Thomas F. Bush asks whether subscription insurance markets present US antitrust risks.

The European Federation of Insurance Intermediaries (BIPAR) issued last spring a set of ‘High Principles’ applicable to the operation of subscription insurance markets. The most noteworthy of these principles expressly prohibits the issuance of a ‘best terms and conditions’ (BTC) commitment, which requires that any better terms given to a following insurer be offered to the lead insurer.

BIPAR’s proposal is a response to the European Commission’s Final Report for its Sector Inquiry into Business Insurance. That Final Report, issued in September 2007, was highly critical of the operation of subscription insurance markets, and BTC commitments in particular, due to their tendency to align premiums at potentially higher levels. A Commission representative has said of BIPAR’s proposal that “if practices change in accordance with these principles it will remove our immediate concerns.” Other associations of European insurers and intermediaries also have expressed their support for the BIPAR High Principles.

The BIPAR principles also have received attention in the US, but before this initiative is invited to cross the Atlantic, some consideration should be given to the antitrust risks involved. When a subscription insurance market operates normally, it does not violate US antitrust laws. On the other hand, an effort like BIPAR’s to eliminate BTC commitments by collective action, could create antitrust risks, if replicated in the US.

US insurers are protected from some antitrust risks by the McCarran-Ferguson Act, which provides immunity from federal antitrust liability for activities constituting the “business of insurance.” This immunity, however, is limited, and it applies only to the federal antitrust laws. Each one of the states has its own antitrust laws, and most provide no immunity for insurance companies. Moreover, state insurance regulators and state attorneys general have been very active in recent years in investigating the insurance industry for antitrust violations. Hence, notwithstanding the limited statutory immunity, insurance companies do face antitrust risks.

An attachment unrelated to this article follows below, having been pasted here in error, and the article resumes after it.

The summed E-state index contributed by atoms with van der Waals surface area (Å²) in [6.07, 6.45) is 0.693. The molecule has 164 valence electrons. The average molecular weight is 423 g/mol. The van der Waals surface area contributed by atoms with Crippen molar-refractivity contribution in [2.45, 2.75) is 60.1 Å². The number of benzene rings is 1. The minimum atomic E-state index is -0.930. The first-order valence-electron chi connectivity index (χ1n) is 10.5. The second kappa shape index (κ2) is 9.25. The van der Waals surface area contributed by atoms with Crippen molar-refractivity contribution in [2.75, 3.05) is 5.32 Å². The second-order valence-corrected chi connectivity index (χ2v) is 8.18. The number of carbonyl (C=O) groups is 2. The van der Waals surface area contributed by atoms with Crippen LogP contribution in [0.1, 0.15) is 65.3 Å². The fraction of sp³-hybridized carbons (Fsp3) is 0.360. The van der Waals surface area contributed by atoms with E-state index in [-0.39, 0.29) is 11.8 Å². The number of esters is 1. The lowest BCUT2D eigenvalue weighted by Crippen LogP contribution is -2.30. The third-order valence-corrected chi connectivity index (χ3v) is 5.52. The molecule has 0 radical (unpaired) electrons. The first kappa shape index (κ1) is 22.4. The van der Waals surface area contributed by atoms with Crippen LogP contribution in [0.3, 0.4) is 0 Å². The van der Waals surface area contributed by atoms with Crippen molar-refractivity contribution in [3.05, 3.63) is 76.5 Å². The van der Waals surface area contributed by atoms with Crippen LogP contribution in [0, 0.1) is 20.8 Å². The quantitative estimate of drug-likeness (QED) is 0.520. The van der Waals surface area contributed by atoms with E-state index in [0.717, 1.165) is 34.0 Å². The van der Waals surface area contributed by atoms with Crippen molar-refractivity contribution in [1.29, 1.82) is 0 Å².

Under the relevant state antitrust statutes, an agreement or concert of actions between two or more actors is an essential element. Unilateral action will not support a violation. Most aspects of subscription insurance markets that have attracted criticism on competition grounds involve unilateral action. During the tender phase, the insured, or the broker acting on its behalf, unilaterally makes the threshold decision that more than one insurer will participate in the same risk. Similarly, the insured or its broker decides unilaterally to offer the lead’s terms to the followers. Alternative methods are available. The insured could invite multiple insurers to make separate and independent proposals for shares of the risk. The insured could also refrain from disclosing to the followers the premium proposed by the lead, and invite the followers to submit their own premium bids. So long as the insured decides unilaterally to forego these alternatives, no antitrust violations will be found.


One feature of the subscription market process that is not unilateral is the BTC commitment, which clearly is some form of agreement, at least an implied one, with the lead insurer. But does that agreement violate US antitrust laws? A US court would test the legality of a BTC commitment under a standard known as the “Rule of Reason,” which considers whether the agreement does more to impair the competitive process than to enhance it.

A BTC commitment could impair competition in at least two ways. First, insurers could be less inclined to compete for the role of lead insurer, because they anticipate an opportunity to participate in the risk as followers, accepting the same terms as the lead. Second, followers could have less incentive to offer the insured a better premium in the subscription phase, in the hope of capturing a larger share of the risk, if they anticipate that their bid will be matched by the lead and then by all other followers.

On the other hand, a BTC commitment could enhance competition. The lead frequently has a reputation for expertise with the particular risk, and the followers rely on that reputation in their own decision to accept a share of the risk. In effect, the lead carries out some of the underwriting process for the followers. This process lowers the cost of underwriting, and it opens up to participation those insurers who lack sufficient confidence in their own expertise to underwrite the risk entirely on their own.

A lead would have less incentive to provide this benefit if doing so enables following insurers, who lack the same expertise and who do not undertake the same underwriting review, to underbid and capture a bigger share. A BTC commitment protects leads against later underbidding and thereby encourages insurers with strong reputations to take on the role of lead insurer.